Calliope—Poetry Readings begins its seventh season on Sunday, September 15, at 3 PM at West Falmouth Library with readings by Cape Cod poet Lucile Burt and two Boston-area poets: Anne Champion and Anna M. Warrock.
For Lucile Burt, writing poetry leads her to discover interconnectedness in seemingly disparate experiences and allows her to play with words, language, and sounds in support of meaning.
“Poetry makes me pay very close attention to events, people, and the natural world,” she said. “The language of poetry helps me to see connections that I might otherwise have missed.
“Finding the right metaphor makes a poem resonate,” she said. In her poem “Saving the Turtles,” she takes inspiration from nature, as she reflects on caring for her terminally ill father:
You were so light, your skin
a thin covering for bone, that I imagined
I could lift you, light as a turtle,
carry you safely to the other side.
Burt, a retired English teacher, lives in Wellfleet. She will read from her chapbook, “Neither Created Nor Destroyed,” which won the 2012 Philbrick Poetry Prize from the Providence Athenaeum. The collection was praised for Burt’s “unique blend of sensitivity and language,” her deep understanding of the people and feelings she writes about, and her ability to give fresh, new dimensions to familiar themes.
Anne Champion is the author of “Reluctant Mistress,” recently released by Gold Wake Press. She is a recipient of the Academy of American Poet’s Prize, a Pushcart Prize nominee, a St. Botolph Emerging Writer’s Grant nominee, and a Squaw Valley Community of Writers Poetry Workshop participant. Champion holds an MFA from Emerson College, where she teaches and serves as a poetry reader for its journal, Ploughshares.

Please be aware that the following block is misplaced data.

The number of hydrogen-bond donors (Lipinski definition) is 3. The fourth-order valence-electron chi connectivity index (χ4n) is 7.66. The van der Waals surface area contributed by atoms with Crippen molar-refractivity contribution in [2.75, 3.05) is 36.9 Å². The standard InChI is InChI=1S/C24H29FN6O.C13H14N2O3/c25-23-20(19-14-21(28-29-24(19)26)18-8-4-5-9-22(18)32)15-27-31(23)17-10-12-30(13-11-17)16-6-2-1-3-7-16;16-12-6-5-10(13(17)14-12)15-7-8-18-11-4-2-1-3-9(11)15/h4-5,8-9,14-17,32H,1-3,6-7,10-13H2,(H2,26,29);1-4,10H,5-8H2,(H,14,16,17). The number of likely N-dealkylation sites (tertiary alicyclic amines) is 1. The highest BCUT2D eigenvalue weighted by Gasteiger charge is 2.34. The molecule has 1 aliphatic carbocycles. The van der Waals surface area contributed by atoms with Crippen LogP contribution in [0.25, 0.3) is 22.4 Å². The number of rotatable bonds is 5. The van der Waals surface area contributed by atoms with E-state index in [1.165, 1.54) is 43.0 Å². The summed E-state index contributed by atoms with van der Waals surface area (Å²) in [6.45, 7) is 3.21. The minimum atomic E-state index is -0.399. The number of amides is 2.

Anna Warrock won the 2013 chapbook competition from Slate Roof Press. Her poems explore the intimacy of understanding, as well as the pathos and radical reorientation that accompany loss.
Her poems have appeared in literary journals and in the anthology, “Kiss Me Goodnight, Poems and Stories by Women Who Were Girls When Their Mothers Died.” Rachael Naomi Remen, M.D., author of “Kitchen Table Wisdom,” described the anthology as “a living testimony to the power of a mother’s love and the nature of immortality.”
Warrock’s poem, “Remembering my Mother’s Face,” is inscribed in brick in the Davis Square MBTA subway station. Her honors include receipt of the Robert Penn Warren Award and several literature fellowships and project grants from the Somerville Arts Council.
Her prose pieces have been published by the New York Times and the San Francisco Chronicle, and other works have been choreographed and set to music.
“Calliope has a reputation for featuring the rich and varied voices of emerging and established poets,” said Alice Kociemba, director of Calliope. The series runs monthly through May, except for December, each featuring readings by three poets, followed by an open mic for attending poets to read their own works and a book-signing reception with refreshments. A $5 donation is requested.
Calliope also sponsors poetry craft workshops from January through March.
For more information, visit www.calliopepoetryseries.com.